Interview: Kiseki Games’ Resa Liputra Talks ‘Suck It Up’

One of my favorite games of the past few weeks is indie studio Kiseki Games’ debut title, Suck It Up (out now, free). If you haven’t tried it yet, it’s a ridiculously quirky and fun high-score chaser in which you play as an alien who’s been sent to Earth to collect as many animals and plants as possible with his UFO’s tractor beam.

I recently managed to drag myself away from Suck It Up for long enough to bounce a few questions off Resa Liputra, Kiseki Games’ Creative Director, about the game and the studio that made it. It’s a great interview. Check it out…

Thanks so much for joining me for this chat. Can I start by asking you to introduce yourself and talk a little bit about the background of both members of Kiseki Games?

Hi, my name is Resa Liputra and together with my partner, Johan Kristianto, formed Kiseki Games. Prior to Kiseki Games, I worked at Halfbrick Studios for 8 years on titles such as Fish Out of Water, Bears vs. Art, Jetpack Joyride, etc. Johan had been making and releasing iOS games such as Bridge Rider, Dash Up 2 and Flick Color under ATPCreative.

There’s a lovely story behind the meaning of your company name and why you chose it. Would you mind sharing?

The word “kiseki” means miracle in Japanese. We believe our fateful meeting over the internet is a miracle and as a fact as of today, we both actually haven’t met each other face-to-face. We both have a very young family and I think that in itself are miracles of life to be always grateful for.

What’s Kiseki Games’ mission as an indie studio?

At this stage, as a small indie studio we just want to continue to make awesome games hopefully start building a fanbase who enjoys the love, innovation and polish we put in our games.

Suck It Up is such a wonderfully polished and assured debut. How long was the game in development for and where did the idea come from?

Thank you very much. We developed Suck It Up for 6 months total so not an awful long time, but it still was a big investment for just the two of us. The idea itself was one of a few early rough prototypes we developed. We always start from the basic mechanic and that usually starts with brainstorming some verbs. One of the verbs happened to be “to suck” (like a vacuum cleaner). We liked the feel of sucking things on screen with one finger so we ran with it.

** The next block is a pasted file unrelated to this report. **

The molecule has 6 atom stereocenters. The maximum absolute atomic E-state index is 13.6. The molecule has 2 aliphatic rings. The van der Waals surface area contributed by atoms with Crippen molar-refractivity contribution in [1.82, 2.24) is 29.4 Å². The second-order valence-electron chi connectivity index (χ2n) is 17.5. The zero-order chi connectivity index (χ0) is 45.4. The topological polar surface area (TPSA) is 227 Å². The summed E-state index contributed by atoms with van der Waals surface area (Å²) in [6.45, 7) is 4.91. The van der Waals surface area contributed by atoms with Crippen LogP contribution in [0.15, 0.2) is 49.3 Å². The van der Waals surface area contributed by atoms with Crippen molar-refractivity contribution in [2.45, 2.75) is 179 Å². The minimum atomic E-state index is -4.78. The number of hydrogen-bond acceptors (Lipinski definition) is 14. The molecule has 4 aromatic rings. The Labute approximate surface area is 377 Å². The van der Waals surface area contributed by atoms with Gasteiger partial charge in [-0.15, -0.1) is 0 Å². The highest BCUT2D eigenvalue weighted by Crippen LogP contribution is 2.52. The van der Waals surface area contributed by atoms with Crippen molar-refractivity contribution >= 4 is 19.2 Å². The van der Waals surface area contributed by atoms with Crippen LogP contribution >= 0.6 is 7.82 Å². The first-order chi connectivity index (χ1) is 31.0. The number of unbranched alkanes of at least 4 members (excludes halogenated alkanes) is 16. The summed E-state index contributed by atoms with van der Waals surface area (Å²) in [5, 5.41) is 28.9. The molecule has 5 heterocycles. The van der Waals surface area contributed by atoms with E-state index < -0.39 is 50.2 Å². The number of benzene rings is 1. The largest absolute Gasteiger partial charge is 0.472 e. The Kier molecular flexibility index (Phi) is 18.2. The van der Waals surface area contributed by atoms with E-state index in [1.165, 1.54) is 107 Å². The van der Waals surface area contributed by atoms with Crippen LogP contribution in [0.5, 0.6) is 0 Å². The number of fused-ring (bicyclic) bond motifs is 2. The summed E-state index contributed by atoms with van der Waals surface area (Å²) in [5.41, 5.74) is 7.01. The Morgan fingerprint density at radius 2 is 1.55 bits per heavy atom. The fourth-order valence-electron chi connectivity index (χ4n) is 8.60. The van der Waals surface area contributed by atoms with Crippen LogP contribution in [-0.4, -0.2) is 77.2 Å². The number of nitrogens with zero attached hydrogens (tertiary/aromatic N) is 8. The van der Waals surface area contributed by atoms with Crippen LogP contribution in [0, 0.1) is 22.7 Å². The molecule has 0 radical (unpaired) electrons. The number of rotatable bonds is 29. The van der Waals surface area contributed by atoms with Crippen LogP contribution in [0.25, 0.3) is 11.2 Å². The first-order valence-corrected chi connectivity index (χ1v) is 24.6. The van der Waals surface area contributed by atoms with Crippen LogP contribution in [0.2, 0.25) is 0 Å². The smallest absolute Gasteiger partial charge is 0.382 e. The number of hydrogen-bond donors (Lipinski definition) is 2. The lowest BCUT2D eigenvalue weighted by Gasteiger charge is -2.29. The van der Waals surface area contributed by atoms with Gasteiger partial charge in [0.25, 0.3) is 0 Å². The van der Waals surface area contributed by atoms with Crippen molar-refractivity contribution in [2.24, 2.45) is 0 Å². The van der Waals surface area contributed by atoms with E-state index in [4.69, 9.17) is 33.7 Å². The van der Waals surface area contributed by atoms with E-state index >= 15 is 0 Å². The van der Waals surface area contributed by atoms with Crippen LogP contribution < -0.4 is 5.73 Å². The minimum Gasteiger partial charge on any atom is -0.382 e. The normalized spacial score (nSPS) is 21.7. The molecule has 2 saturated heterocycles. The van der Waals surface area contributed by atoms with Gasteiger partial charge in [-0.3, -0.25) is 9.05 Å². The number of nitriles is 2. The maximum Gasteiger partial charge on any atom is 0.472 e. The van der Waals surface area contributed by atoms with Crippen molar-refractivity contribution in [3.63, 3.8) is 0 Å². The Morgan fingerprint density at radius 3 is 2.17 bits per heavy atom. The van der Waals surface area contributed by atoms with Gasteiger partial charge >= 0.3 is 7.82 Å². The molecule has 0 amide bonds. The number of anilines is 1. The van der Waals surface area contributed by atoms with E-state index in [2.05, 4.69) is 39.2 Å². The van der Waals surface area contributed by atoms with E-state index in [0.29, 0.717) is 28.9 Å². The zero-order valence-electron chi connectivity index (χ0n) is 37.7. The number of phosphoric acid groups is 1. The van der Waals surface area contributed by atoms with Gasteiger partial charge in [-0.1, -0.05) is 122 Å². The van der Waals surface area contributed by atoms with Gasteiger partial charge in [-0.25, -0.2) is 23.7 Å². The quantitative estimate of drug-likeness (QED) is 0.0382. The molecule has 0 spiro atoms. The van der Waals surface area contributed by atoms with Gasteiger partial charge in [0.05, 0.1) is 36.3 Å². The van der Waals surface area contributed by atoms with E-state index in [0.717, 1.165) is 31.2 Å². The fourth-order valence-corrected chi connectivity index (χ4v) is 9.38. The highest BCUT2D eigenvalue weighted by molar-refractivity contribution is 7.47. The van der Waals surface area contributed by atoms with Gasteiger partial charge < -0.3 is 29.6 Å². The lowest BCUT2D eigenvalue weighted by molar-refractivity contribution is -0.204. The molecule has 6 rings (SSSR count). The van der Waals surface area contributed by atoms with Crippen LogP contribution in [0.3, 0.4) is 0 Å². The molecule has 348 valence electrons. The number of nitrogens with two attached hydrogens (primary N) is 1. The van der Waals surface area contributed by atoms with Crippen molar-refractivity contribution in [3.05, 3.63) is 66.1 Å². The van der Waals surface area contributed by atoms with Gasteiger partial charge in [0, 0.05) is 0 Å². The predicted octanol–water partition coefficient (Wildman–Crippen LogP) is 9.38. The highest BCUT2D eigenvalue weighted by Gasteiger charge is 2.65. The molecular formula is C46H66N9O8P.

Any updates or new features currently in the works for the game?

Right now we’re actually focusing on completing our second title which we’ll be announcing very soon. All I can say is that it’s guaranteed to be as action-y and cute as Suck It Up.

The mischievous (yet adorable) alien characters are one of my favorite things about Suck It Up. I’ve seen you say elsewhere that these guys might appear again in future Kiseki titles?

Based on the warm reception from the fans in regards to the art style and characters from Suck It Up, we’ll probably be seeing more of those characters in other games or at least in a similar style.

Suck It Up has garnered very positive user reviews and received a “New Games We Love” nod from Apple. Are you pleased with how the game is performing so far?

I think we feel super blessed and it’s a “miracle” that Apple noticed our work and gave us the recognition. But to be really cliché here, we’re never happy and feel like we could have done so much more for the game. We hope a lot of the things we learned will shine through in our next title.

What advice would you offer to someone trying to break into games development as an indie?

I think the hardest thing is making the decision to jump in. If you really feel like making games is something you would love to do or even try, just do it. In hindsight, I wish I hadn’t wasted so much time being unsure about it. The other advice I can offer is keep your design as simple as possible especially if you’re making your first game. Time and cost budget is guaranteed to at least double during development so make sure you’re harsh about what features to keep and which to throw away. Make sure you keep what is the most unique selling point of your game.

What’s next for Kiseki Games? Any upcoming projects you can tell me about?

We’re working on a slightly more casual game but still pack a lot of punches in terms of tight mechanics and juiciness. Feel free to follow me on Twitter @resaliputra or @kisekigames for more updates. Thank you so much!

And thanks to you for a great interview, Resa!